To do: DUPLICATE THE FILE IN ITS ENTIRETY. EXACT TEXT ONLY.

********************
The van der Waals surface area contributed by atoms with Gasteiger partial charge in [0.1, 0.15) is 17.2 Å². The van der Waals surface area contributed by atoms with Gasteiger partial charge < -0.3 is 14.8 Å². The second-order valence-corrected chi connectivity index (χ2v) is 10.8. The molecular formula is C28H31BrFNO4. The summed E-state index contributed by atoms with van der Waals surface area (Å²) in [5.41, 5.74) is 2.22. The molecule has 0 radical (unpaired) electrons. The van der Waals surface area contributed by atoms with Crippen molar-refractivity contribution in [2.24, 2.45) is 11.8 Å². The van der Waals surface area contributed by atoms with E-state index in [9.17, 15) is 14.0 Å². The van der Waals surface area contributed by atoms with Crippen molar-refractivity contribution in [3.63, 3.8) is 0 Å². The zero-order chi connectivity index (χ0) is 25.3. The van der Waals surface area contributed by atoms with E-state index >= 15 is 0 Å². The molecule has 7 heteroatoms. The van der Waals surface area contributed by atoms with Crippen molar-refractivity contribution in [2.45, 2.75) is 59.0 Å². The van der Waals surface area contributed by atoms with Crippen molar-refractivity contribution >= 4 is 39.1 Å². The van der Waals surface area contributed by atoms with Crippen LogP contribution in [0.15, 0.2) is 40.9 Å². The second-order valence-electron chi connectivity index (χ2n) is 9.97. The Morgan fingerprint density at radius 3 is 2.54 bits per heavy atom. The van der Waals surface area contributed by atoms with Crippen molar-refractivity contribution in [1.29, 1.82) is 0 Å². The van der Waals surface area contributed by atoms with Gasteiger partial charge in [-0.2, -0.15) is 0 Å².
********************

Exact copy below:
The van der Waals surface area contributed by atoms with Gasteiger partial charge in [0.1, 0.15) is 17.2 Å². The van der Waals surface area contributed by atoms with Gasteiger partial charge < -0.3 is 14.8 Å². The second-order valence-corrected chi connectivity index (χ2v) is 10.8. The molecular formula is C28H31BrFNO4. The summed E-state index contributed by atoms with van der Waals surface area (Å²) in [5.41, 5.74) is 2.22. The molecule has 0 radical (unpaired) electrons. The van der Waals surface area contributed by atoms with Crippen molar-refractivity contribution in [2.24, 2.45) is 11.8 Å². The van der Waals surface area contributed by atoms with E-state index in [9.17, 15) is 14.0 Å². The van der Waals surface area contributed by atoms with Crippen molar-refractivity contribution in [3.63, 3.8) is 0 Å². The zero-order chi connectivity index (χ0) is 25.3. The van der Waals surface area contributed by atoms with E-state index >= 15 is 0 Å². The molecule has 7 heteroatoms. The van der Waals surface area contributed by atoms with Crippen molar-refractivity contribution in [2.45, 2.75) is 59.0 Å². The van der Waals surface area contributed by atoms with Crippen molar-refractivity contribution >= 4 is 39.1 Å². The van der Waals surface area contributed by atoms with Crippen LogP contribution in [0.15, 0.2) is 40.9 Å². The second-order valence-electron chi connectivity index (χ2n) is 9.97. The Morgan fingerprint density at radius 3 is 2.54 bits per heavy atom. The van der Waals surface area contributed by atoms with Crippen molar-refractivity contribution in [1.29, 1.82) is 0 Å². The van der Waals surface area contributed by atoms with Gasteiger partial charge in [-0.2, -0.15) is 0 Å².